BIRDS ON A WIRE

A RENGA ’ROUND TOWN

Nostalgic images and low-key observations characterize this collaboration. The authors preface their work with a brief definition of the probably unfamiliar form called renga. A traditional Japanese verse form, renga can be simply translated as “linked verse,” though the rules governing its creation are apparently considerably more complicated. In this case, Lewis and Janeczko took turns writing five-line verses that take readers on both a temporal and physical journey. From the banks of a country creek through a series of encounters among small-town citizens, to the eponymous birds, the poems illuminate a single day. Realistic paintings in muted colors show the world from a variety of perspectives and help readers find connections between verses that follow one another as well as those that appear farther apart. Even with these visual cues, young listeners may need some assistance following the flow (and they may find the generally old-fashioned feel a bit off-putting). Once they grasp the concept, however, it seems likely that they would enjoy following the poets’ advice and trying their own hands at renga. (Poetry. 6-9)

Pub Date: Sept. 1, 2008

ISBN: 978-1-59078-383-2

Page Count: 32

Publisher: Wordsong/Boyds Mills

Review Posted Online: May 20, 2010

Kirkus Reviews Issue: Aug. 15, 2008

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DINOSAURS GALORE!

A dozen familiar dinosaurs introduce themselves in verse in this uninspired, if colorful, new animal gallery from the authors of Commotion in the Ocean (2000). Smiling, usually toothily, and sporting an array of diamonds, lightning bolts, spikes and tiger stripes, the garishly colored dinosaurs make an eye-catching show, but their comments seldom measure up to their appearance: “I’m a swimming reptile, / I dive down in the sea. / And when I spot a yummy squid, / I eat it up with glee!” (“Ichthyosaurus”) Next to the likes of Kevin Crotty’s Dinosongs (2000), illustrated by Kurt Vargo, or Jack Prelutsky’s classic Tyrannosaurus Was A Beast (1988), illustrated by Arnold Lobel, there’s not much here to roar about. (Picture book/poetry. 7-9)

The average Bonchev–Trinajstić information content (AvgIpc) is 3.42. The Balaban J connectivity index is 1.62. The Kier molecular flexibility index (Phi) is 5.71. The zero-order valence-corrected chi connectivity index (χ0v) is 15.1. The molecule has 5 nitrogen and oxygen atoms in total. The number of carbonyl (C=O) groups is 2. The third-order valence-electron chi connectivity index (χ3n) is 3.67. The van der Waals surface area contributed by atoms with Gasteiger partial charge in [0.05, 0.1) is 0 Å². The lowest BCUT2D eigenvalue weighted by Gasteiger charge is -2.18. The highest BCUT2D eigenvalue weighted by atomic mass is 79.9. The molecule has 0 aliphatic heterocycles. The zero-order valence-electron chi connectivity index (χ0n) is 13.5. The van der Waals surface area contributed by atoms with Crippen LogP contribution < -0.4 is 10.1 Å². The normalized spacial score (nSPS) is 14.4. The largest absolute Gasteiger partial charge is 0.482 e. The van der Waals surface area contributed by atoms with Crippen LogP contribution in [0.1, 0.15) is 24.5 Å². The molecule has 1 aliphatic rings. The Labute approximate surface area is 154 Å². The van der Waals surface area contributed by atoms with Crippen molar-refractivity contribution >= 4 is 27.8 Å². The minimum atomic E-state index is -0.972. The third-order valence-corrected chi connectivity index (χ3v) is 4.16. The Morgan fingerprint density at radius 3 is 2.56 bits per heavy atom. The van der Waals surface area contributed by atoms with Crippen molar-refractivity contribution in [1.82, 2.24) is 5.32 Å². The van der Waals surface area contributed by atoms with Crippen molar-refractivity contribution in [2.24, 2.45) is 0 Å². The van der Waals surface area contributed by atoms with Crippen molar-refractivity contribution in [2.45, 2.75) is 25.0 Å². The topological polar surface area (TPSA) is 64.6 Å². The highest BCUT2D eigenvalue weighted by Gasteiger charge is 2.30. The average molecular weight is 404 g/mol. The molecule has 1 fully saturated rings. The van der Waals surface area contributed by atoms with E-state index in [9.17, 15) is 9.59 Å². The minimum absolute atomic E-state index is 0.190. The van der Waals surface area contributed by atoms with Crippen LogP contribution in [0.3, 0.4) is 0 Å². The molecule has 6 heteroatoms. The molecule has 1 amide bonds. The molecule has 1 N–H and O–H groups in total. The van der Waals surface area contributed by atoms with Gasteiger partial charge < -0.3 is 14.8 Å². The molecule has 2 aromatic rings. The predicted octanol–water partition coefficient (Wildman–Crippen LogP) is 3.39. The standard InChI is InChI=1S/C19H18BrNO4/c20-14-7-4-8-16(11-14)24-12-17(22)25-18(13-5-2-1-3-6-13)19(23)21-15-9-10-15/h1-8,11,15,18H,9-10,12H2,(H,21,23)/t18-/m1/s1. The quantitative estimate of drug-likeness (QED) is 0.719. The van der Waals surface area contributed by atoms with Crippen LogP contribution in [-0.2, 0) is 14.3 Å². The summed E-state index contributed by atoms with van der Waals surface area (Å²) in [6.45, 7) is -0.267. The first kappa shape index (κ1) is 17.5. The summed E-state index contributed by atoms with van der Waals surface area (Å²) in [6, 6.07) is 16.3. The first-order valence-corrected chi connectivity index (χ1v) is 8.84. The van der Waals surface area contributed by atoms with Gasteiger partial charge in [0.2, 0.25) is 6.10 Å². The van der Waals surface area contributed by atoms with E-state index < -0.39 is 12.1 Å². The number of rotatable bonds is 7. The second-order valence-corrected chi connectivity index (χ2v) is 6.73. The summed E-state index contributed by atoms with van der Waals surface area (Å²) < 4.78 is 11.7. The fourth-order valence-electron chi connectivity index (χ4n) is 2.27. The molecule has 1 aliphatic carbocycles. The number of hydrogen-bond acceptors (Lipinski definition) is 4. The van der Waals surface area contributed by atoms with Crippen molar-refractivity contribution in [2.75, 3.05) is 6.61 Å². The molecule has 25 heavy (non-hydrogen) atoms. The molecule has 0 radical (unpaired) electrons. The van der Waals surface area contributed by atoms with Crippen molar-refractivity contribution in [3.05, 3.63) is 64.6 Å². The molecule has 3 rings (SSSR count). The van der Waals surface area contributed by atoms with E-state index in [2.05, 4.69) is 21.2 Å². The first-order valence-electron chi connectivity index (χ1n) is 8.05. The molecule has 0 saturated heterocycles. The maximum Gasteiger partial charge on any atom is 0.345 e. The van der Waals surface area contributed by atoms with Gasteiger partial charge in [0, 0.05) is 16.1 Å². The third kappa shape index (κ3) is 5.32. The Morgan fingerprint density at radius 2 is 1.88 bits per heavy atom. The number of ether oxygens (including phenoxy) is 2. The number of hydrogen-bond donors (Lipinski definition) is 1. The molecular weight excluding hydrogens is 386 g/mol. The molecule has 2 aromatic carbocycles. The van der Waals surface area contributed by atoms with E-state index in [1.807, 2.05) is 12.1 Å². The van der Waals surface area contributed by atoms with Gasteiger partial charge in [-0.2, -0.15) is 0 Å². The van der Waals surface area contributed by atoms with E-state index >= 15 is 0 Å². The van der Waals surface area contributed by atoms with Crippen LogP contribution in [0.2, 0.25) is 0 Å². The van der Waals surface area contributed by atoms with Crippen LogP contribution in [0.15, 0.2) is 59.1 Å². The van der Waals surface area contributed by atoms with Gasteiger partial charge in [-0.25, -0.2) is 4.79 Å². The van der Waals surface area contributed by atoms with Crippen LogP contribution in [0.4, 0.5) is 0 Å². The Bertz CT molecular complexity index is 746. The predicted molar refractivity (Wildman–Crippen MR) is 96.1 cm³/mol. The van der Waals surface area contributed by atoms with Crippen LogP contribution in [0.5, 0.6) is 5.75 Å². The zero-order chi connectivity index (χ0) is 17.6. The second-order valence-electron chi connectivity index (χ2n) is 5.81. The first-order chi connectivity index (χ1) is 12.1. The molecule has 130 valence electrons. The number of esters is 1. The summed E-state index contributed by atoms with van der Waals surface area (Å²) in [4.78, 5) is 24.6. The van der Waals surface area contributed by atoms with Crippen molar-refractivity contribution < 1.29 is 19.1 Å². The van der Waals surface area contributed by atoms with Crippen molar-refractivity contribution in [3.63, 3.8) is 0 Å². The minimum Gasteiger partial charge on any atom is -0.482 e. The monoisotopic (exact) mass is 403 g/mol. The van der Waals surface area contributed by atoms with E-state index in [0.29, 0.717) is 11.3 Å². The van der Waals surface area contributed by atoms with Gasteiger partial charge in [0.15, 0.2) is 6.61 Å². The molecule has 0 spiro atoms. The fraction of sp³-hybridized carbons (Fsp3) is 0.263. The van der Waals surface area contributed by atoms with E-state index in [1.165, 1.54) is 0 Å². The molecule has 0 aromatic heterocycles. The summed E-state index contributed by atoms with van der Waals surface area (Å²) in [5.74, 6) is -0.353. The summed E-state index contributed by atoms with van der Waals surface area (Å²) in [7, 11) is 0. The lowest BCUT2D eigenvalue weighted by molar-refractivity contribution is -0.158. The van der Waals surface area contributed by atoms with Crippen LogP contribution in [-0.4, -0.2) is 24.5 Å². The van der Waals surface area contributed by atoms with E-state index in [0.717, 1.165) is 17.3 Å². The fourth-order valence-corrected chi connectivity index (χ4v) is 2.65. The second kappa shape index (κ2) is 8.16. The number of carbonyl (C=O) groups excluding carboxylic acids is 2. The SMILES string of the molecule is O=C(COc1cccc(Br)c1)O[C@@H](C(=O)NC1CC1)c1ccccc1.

Pub Date: March 1, 2005

ISBN: 1-58925-044-3

Page Count: 32

Publisher: Tiger Tales

Review Posted Online: May 20, 2010

Kirkus Reviews Issue: March 1, 2005

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HONEY, I LOVE

Iffy art cramps this 25th-anniversary reissue of the joyful title poem from Greenfield’s first collection (1978), illustrated by the Dillons. As timeless as ever, the poem celebrates everything a child loves, from kissing Mama’s warm, soft arm to listening to a cousin from the South, “ ’cause every word he says / just kind of slides out of his mouth.” “I love a lot of things / a whole lot of things,” the narrator concludes, “And honey, / I love ME, too.” The African-American child in the pictures sports an updated hairstyle and a big, infectious grin—but even younger viewers will notice that the spray of cool water that supposedly “stings my stomach” isn’t aimed there, and that a comforter on the child’s bed changes patterns between pages. More problematic, though, is a dropped doll that suddenly acquires a horrified expression that makes it look disturbingly like a live baby, and the cutesy winged fairy that hovers over the sleeping child in the final scene. The poem deserves better. (Picture book/poetry. 6-8)

Pub Date: Jan. 1, 2003

ISBN: 0-06-009123-1

Page Count: 32

Publisher: Amistad/HarperCollins

Review Posted Online: May 20, 2010

Kirkus Reviews Issue: Nov. 15, 2002

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